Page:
Date: December 2012
Creator: Koehler, Christine Marie Guthrie
Description: This study investigated the impact of a psychoeducational and experiential structured counselor self-care curriculum, developed by Drs. Charles and Kathleen Figley, on compassion fatigue and the prevention of professional impairment as measured by the Professional Quality of Life (ProQOL), Version 5. Volunteer licensed professional counselors, supervisors, and interns from four children's advocacy centers in Texas were assigned to treatment group (n = 21; 20 females, 1 male; mean age 34.4 years) or waitlist control group (n = 21; 19 females, 2 males; mean age 34.6 years). Participating counselors identified themselves ethnically as 64% Caucasian, 26% Hispanic, 7% African-American, and 2% Native-American. Employing a quasi-experimental design, three reliability-corrected analysis of covariance (ANCOVA) were utilized to analyze the data with an alpha level of .05 to assess statistical significance and partial eta squared to assess effect size. With pre-test scores as the covariate, results revealed in the experimental group a statistically significant reduction with large treatment effect for burnout (p = .01; partial ?2 = .15), a statistically nonsignificant reduction with a medium effect for secondary traumatic stress (p = .18; partial ?2 = .05), and a statistically nonsignificant increase with a medium effect for compassion satisfaction (p = .06; partial ?2= ...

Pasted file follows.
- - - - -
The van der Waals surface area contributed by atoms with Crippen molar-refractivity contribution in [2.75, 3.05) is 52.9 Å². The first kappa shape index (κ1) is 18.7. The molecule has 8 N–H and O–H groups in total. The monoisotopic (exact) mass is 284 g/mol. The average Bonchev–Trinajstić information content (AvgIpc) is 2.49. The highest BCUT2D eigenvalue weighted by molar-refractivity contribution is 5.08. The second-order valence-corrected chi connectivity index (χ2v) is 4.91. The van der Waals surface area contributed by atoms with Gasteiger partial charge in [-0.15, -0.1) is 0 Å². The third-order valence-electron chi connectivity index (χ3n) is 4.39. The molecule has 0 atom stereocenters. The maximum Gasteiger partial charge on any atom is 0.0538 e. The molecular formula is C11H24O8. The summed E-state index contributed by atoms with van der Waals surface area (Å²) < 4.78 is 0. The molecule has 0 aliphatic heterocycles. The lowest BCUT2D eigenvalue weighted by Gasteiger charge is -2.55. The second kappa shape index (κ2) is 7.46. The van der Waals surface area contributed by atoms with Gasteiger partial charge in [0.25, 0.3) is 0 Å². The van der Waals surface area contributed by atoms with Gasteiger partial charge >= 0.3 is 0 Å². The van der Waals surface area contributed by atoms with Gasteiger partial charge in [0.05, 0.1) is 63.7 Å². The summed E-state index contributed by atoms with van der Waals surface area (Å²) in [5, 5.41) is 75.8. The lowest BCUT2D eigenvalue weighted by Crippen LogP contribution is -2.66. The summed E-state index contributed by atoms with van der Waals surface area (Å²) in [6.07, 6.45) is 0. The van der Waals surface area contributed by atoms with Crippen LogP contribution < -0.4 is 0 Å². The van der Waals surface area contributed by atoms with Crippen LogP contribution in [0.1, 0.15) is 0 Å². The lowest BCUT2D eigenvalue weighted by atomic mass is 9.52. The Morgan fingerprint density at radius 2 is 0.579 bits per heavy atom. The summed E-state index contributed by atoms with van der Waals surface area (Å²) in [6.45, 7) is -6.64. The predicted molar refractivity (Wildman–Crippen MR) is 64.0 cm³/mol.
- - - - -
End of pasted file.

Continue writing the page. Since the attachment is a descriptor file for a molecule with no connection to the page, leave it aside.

Contributing Partner: UNT Libraries